Preventive Measures for Employers and Employees
Wrongful termination is a serious and complex issue that can affect both employers and employees in Chicago.
So, it’s important for employers and employees to take preventive measures to avoid wrongful termination scenarios and protect their rights. Here are some recommendations from The Crone Law Firm:
- Do the homework upfront with both new and existing employees. Review and update your employment policies and procedures to ensure compliance with federal, state, and local laws and regulations.
- Provide regular training and education to your managers and supervisors on how to handle employment issues, such as performance evaluation, discipline, termination, and documentation.
- Communicate clearly and respectfully with your employees about their job expectations, feedback, and concerns.
- Document and justify any employment decisions, especially those involving termination, with objective and factual evidence.
- Seek legal advice from an experienced employment lawyer before taking any adverse action against an employee, especially if the employee has a contract, belongs to a protected class, or has engaged in a protected activity.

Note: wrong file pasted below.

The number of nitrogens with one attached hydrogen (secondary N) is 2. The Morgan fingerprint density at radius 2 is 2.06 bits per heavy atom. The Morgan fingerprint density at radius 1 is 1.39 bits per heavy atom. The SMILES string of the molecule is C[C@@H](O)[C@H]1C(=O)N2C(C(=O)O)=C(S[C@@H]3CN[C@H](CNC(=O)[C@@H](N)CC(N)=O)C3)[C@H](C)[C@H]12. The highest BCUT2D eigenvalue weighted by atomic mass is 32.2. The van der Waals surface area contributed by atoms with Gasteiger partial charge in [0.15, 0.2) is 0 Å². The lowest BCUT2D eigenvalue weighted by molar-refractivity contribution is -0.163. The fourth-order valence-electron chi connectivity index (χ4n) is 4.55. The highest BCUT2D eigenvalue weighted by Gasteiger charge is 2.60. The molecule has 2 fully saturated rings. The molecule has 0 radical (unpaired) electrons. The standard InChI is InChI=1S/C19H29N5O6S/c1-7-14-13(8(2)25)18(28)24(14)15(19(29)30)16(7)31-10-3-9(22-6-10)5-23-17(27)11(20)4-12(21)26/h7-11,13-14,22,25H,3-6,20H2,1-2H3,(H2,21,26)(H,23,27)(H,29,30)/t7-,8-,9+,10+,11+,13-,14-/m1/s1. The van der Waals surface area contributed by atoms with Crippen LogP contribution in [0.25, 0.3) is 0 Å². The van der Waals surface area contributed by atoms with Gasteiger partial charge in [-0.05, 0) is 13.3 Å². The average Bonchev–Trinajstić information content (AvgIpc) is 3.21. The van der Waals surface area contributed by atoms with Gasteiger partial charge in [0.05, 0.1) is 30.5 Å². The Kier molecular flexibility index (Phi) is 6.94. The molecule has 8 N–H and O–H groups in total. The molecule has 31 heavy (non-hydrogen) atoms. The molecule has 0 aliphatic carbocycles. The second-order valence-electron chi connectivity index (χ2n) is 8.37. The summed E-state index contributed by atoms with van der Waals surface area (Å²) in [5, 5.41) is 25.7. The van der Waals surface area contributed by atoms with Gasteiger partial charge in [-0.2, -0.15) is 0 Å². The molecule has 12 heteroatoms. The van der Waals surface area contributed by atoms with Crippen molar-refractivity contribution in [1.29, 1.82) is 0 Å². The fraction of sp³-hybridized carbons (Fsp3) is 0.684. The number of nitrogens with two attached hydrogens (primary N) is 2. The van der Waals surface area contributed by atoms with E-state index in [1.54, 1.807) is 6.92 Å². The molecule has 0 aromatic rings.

- Know and understand your rights and responsibilities under federal, state, and local laws and regulations.
- Read and follow your employment contract, handbook, and policies, if any, and keep copies of them for your reference.
- Report and document any incidents of discrimination, harassment, or retaliation that you experience or witness in your workplace.
- Cooperate and participate in any investigation, hearing, or proceeding related to your employment issue, and seek legal representation if necessary.
- Consult with an experienced employment lawyer if you believe you have been wrongfully terminated or are facing a potential wrongful termination.
If you have any questions or need any assistance with your wrongful termination case, please feel free to contact us at Crone Law Firm. We have a team of skilled and experienced employment and contract lawyers who can help you with your legal needs. We offer a free initial consultation and work on a contingency fee basis, which means you don’t pay us anything unless we recover compensation for you. We look forward to hearing from you and helping you with your wrongful termination case.